Nowadays, we often see top football coaches playing television studio commentators following their teams' elimination from the playoffs. Their technical knowledge and perspective as the person in charge can offer unique insights into a game's events.
Great story, Bud, and it is good to know that you have changed history, at least as far as SMU's records of it are concerned.
Rockne was only one of the members of the stable of Christy Walsh, who syndicated to newspapers not only top athletes and coaches but also celebrities of all kinds. Walsh was kind of an early version of the Hollywood packager and was almost as famous as his clients. Another thing that was interesting was the way Rockne, like many famous coaches in those times, felt free to skip his own team's game! Can you imagine Nick Saban missing a Crimson Tide game to take in Florida-Georgia? Finally...you gotta admit that Barbasol really gave the Rock an exceedingly clean all-over shave!
And then there's the story of the sportswriter who became the head football coach -- while still reporting for the newspaper! In 1921, the head football coach at SMU was Burton Rix, one-time head coach at the famous Terrill School for Boys in Dallas. Elijah "Bill" Cunningham was a graduate of Terrill School and a recent grad from Dartmouth, and his first job out of college was as a reporter for the Dallas Morning News. He covered among other things, SMU football, and the News allowed Cunningham to assist with coaching duties for the team in his spare time.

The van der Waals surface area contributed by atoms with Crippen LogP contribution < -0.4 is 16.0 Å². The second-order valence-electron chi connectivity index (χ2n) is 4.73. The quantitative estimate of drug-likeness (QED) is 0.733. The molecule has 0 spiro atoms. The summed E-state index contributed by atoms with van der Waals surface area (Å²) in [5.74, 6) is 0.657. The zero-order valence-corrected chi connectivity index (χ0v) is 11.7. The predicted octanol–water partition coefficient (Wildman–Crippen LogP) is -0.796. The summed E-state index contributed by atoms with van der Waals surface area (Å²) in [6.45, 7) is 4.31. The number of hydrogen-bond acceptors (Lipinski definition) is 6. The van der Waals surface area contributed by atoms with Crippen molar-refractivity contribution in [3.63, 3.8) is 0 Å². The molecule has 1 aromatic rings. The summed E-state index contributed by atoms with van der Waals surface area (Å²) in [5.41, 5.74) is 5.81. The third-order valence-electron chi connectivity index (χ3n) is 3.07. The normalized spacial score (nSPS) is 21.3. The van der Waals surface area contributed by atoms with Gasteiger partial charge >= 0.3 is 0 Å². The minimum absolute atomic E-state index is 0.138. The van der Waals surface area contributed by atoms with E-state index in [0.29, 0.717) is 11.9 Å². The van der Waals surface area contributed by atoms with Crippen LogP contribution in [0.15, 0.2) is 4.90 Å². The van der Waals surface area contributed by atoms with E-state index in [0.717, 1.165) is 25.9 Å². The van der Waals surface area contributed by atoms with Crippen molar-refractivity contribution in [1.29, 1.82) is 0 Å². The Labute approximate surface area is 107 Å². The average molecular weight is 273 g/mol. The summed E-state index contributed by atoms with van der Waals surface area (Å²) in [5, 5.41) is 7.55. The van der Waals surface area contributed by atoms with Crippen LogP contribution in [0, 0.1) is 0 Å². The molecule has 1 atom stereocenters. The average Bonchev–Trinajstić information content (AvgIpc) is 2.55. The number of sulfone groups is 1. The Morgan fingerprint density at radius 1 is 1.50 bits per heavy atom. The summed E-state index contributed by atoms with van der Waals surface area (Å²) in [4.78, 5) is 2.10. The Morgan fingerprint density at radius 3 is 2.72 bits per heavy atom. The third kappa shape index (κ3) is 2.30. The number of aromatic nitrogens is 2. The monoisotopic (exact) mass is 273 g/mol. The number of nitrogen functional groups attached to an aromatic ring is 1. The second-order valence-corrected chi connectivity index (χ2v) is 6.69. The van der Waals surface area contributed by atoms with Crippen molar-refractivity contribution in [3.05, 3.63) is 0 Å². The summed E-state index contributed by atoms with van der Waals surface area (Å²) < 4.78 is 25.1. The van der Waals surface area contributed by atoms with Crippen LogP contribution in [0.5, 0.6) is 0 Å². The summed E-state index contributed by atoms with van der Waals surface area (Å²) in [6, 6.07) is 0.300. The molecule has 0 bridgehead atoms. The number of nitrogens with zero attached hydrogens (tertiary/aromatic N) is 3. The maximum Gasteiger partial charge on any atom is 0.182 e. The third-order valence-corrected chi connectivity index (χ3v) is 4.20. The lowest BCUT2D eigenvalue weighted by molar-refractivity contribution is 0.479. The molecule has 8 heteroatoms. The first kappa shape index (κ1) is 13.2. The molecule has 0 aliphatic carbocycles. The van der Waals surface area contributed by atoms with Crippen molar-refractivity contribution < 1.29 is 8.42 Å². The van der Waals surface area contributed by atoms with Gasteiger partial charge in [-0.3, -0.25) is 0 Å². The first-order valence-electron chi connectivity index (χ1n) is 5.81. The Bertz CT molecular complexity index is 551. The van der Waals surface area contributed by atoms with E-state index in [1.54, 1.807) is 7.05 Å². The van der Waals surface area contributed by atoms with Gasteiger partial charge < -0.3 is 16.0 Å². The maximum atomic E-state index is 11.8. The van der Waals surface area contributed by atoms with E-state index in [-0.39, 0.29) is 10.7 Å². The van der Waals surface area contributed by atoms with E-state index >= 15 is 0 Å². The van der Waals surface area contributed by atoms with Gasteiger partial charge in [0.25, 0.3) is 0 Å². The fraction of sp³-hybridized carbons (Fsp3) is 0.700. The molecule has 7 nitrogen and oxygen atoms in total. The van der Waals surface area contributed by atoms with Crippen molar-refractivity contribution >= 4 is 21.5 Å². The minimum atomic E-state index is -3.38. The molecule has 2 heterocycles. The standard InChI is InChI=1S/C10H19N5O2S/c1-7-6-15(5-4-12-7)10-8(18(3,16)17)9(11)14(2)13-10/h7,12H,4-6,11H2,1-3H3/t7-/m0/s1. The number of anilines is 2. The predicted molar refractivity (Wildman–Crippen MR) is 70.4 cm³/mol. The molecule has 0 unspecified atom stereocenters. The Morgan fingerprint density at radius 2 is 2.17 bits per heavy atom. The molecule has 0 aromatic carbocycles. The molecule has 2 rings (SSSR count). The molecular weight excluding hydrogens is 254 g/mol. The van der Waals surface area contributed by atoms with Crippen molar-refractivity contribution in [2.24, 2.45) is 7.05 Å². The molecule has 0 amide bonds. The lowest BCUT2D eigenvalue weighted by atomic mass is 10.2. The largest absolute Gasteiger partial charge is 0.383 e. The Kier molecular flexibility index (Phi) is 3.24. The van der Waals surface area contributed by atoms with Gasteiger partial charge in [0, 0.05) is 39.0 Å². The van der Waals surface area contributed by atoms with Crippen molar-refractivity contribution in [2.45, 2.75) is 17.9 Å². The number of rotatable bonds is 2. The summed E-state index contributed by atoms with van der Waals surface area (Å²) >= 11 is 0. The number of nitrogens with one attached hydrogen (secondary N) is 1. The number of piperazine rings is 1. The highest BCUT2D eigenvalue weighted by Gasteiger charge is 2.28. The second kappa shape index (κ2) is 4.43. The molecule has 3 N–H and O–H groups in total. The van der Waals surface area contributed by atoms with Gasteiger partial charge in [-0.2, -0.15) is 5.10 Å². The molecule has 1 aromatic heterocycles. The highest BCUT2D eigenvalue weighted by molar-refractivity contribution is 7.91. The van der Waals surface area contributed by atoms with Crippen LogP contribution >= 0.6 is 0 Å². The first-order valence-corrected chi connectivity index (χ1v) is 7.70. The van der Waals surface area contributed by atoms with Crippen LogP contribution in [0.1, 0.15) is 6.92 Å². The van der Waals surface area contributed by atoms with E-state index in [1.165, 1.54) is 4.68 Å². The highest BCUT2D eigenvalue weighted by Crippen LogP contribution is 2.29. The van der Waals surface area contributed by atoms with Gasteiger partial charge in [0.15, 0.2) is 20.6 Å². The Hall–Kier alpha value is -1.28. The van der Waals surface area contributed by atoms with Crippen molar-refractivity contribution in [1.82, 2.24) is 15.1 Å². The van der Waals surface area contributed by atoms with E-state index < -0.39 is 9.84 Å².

Rix had been the head football coach for a few years (he was also the head basketball coach concurrently -- imagine that today!), but the 1921 season started off poorly for the Mustangs. After two games, Rix resigned. Amazingly, SMU opted for Cunningham to be the head coach for the remainder of the season, and Cunningham remained in his reporter's role with the News as well. His head-coaching stint did not go too well, as he coached the final six games of the season, all losses except for a tie. Ironically his first game as head coach was against Austin College, and the head coach for Austin was none other than his Terrill and Dartmouth teammate and classmate, Eugene Neely, an All-American at Dartmouth, despite him having only one arm.
Cunningham handed off the SMU coaching duties after the season was over and focused on his sports reporting. He was asked by the Boston Post newspaper to cover the 1922 battle between the powerful Centre College team vs. Texas A&M, played in Texas. The Post was so pleased with his coverage of what was a big upset win for the Aggies, that they offered him a full-time job, which he accepted. Cunningham spent the rest of his life in Boston as a reporter for the Post and then the Boston Herald, becoming a legendary sportswriter in New England.
These facts about Cunningham taking over as the SMU coach for the balance of the 1921 season were unknown to SMU. Early last year, I brought it to their attention and gave them the proof of the series of events that transpired, and how it differed from their official history. Based on my research SMU made all the changes necessary to correct their official records, statistics, and narrative regarding this information. That was all completely reflected in their official 2022 season Media Guide.